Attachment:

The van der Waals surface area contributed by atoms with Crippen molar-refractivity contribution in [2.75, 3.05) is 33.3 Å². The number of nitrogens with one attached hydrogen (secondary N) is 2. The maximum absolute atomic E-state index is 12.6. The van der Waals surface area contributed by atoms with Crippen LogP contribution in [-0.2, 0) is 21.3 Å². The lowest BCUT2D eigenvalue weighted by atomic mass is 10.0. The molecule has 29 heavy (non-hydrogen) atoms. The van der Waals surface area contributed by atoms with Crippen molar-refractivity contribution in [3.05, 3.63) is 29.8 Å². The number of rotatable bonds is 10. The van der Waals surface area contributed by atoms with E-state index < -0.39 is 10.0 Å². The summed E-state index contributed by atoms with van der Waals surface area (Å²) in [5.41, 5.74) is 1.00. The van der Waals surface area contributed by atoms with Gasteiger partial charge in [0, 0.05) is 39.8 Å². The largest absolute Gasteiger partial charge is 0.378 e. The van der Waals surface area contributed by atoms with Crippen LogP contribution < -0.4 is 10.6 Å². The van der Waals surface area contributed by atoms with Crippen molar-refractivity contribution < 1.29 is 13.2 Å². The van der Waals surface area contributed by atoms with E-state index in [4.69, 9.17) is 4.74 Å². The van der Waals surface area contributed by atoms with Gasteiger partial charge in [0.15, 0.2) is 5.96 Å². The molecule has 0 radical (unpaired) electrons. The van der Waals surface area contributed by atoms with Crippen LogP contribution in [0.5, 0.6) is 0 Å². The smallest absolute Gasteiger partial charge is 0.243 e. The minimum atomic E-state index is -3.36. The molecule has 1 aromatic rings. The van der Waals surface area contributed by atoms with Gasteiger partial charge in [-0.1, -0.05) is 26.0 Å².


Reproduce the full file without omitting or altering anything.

The van der Waals surface area contributed by atoms with Crippen molar-refractivity contribution in [2.75, 3.05) is 33.3 Å². The number of nitrogens with one attached hydrogen (secondary N) is 2. The maximum absolute atomic E-state index is 12.6. The van der Waals surface area contributed by atoms with Crippen LogP contribution in [-0.2, 0) is 21.3 Å². The lowest BCUT2D eigenvalue weighted by atomic mass is 10.0. The molecule has 29 heavy (non-hydrogen) atoms. The van der Waals surface area contributed by atoms with Crippen molar-refractivity contribution in [3.05, 3.63) is 29.8 Å². The number of rotatable bonds is 10. The van der Waals surface area contributed by atoms with E-state index < -0.39 is 10.0 Å². The summed E-state index contributed by atoms with van der Waals surface area (Å²) in [5.41, 5.74) is 1.00. The van der Waals surface area contributed by atoms with Gasteiger partial charge in [0, 0.05) is 39.8 Å². The largest absolute Gasteiger partial charge is 0.378 e. The van der Waals surface area contributed by atoms with Crippen LogP contribution < -0.4 is 10.6 Å². The van der Waals surface area contributed by atoms with Crippen molar-refractivity contribution < 1.29 is 13.2 Å². The van der Waals surface area contributed by atoms with E-state index in [4.69, 9.17) is 4.74 Å². The van der Waals surface area contributed by atoms with Gasteiger partial charge in [0.15, 0.2) is 5.96 Å². The molecule has 0 radical (unpaired) electrons. The van der Waals surface area contributed by atoms with Crippen LogP contribution in [0.5, 0.6) is 0 Å². The smallest absolute Gasteiger partial charge is 0.243 e. The minimum atomic E-state index is -3.36. The molecule has 1 aromatic rings. The van der Waals surface area contributed by atoms with Gasteiger partial charge in [-0.1, -0.05) is 26.0 Å².